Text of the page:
Annals of Tropical Medicine and Public Health
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Year : 2015  |  Volume : 8  |  Issue : 4  |  Page : 147-148
Renal failure in Ebola virus infection: A topic that needs further study

1 Sanitation 1 Medical Academic Center, Bangkok, Thailand
2 Joseph Ayobabalola University, Ikeji-Arakeji, Nigeria

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Date of Web Publication7-Aug-2015

How to cite this article:
Joob B, Wiwanitkit V. Renal failure in Ebola virus infection: A topic that needs further study. Ann Trop Med Public Health 2015;8:147-8

How to cite this URL:
Joob B, Wiwanitkit V. Renal failure in Ebola virus infection: A topic that needs further study. Ann Trop Med Public Health [serial online] 2015 [cited 2021 Apr 14];8:147-8. Available from:
Dear Sir,

The problem of the Ebola virus infection outbreak in Africa is the present global public health issue. The Ebola virus is a kind of small virus that can cause acute illness with hemorrhagic complication. The renal involvement of this infection is an interesting issue in nephrology and it is mentioned as an important complication of the infection.

However, there is extremely limited knowledge on this issue. Focusing on the currently available data on the clinical features of Ebola virus-infected cases in 2014, there is no case with complaint of or presenting signs of any kidney problem. [1] Hence, it may be assumed that renal failure occurs late in the course of Ebola virus infection.

The remaining question is what the exact pathogenesis of renal failure in Ebola virus infection is. Based on the nature of hemorrhagic fever, which is similar to dengue, a possible explanation might be a problem of hemodynamic balance that can induce renal failure. With reference to the case of hemorrhagic shock in dengue, renal failure is a common problem. [2]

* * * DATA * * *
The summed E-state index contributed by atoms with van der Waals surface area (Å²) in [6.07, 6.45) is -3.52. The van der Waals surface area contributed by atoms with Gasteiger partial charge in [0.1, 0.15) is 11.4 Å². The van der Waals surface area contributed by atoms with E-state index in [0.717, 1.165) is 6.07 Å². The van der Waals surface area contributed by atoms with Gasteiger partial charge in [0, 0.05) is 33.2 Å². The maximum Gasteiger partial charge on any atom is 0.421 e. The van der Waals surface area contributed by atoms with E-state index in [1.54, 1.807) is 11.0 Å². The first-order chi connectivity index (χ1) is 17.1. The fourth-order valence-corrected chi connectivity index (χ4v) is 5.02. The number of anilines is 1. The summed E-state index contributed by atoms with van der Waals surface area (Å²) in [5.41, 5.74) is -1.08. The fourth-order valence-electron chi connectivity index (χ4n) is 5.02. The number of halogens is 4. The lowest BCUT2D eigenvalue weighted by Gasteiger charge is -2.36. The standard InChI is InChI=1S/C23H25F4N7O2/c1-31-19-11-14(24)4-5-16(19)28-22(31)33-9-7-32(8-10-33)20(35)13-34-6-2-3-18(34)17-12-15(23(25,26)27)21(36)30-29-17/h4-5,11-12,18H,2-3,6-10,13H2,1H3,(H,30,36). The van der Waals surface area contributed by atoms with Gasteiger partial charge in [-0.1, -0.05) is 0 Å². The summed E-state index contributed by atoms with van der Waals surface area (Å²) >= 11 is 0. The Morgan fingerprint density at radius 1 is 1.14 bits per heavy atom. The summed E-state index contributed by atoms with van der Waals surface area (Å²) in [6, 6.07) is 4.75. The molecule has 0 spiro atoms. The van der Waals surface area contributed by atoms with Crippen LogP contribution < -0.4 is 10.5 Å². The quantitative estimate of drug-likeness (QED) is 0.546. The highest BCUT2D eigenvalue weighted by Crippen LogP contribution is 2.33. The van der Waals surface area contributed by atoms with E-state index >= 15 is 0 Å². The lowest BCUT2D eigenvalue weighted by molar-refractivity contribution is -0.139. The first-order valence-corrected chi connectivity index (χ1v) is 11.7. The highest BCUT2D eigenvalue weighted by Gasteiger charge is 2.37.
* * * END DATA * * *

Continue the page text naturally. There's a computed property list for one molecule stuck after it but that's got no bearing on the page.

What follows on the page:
Focusing on the possibility of direct renal attack of the virus, this issue is still unknown. Existing evidence shows that detection of the virus in urine is not possible. [3] However, there is a previous animal model study confirming the virus can rod into the kidney system and cause the problem to tubular section. [4] The exact pathology and pathogenesis in human-infected cases is a topic that needs further research.

   References Top

Baize S, Pannetier D, Oestereich L, Rieger T, Koivogui L, Magassouba N, et al. Emergence of Zaire Ebola virus disease in Guinea - Preliminary Report. N Engl J Med 2014;371:1418-25.   Back to cited text no. 1
Lizarraga KJ, Nayer A. Dengue-associated kidney disease. J Nephropathol 2014;3:57-62.  Back to cited text no. 2
Onyango CO, Opoka ML, Ksiazek TG, Formenty P, Ahmed A, Tukei PM, et al. Laboratory diagnosis of Ebola hemorrhagic fever during an outbreak in Yambio, Sudan, 2004. J Infect Dis 2007;196(Suppl 2):S193-8.  Back to cited text no. 3
Baskerville A, Fisher-Hoch SP, Neild GH, Dowsett AB. Ultrastructural pathology of experimental Ebola haemorrhagic fever virus infection. J Pathol 1985;147:199-209.  Back to cited text no. 4

Correspondence Address:
Beuy Joob
Sanitation 1 Medical Academic Center, Bangkok
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Source of Support: None, Conflict of Interest: None

DOI: 10.4103/1755-6783.162405

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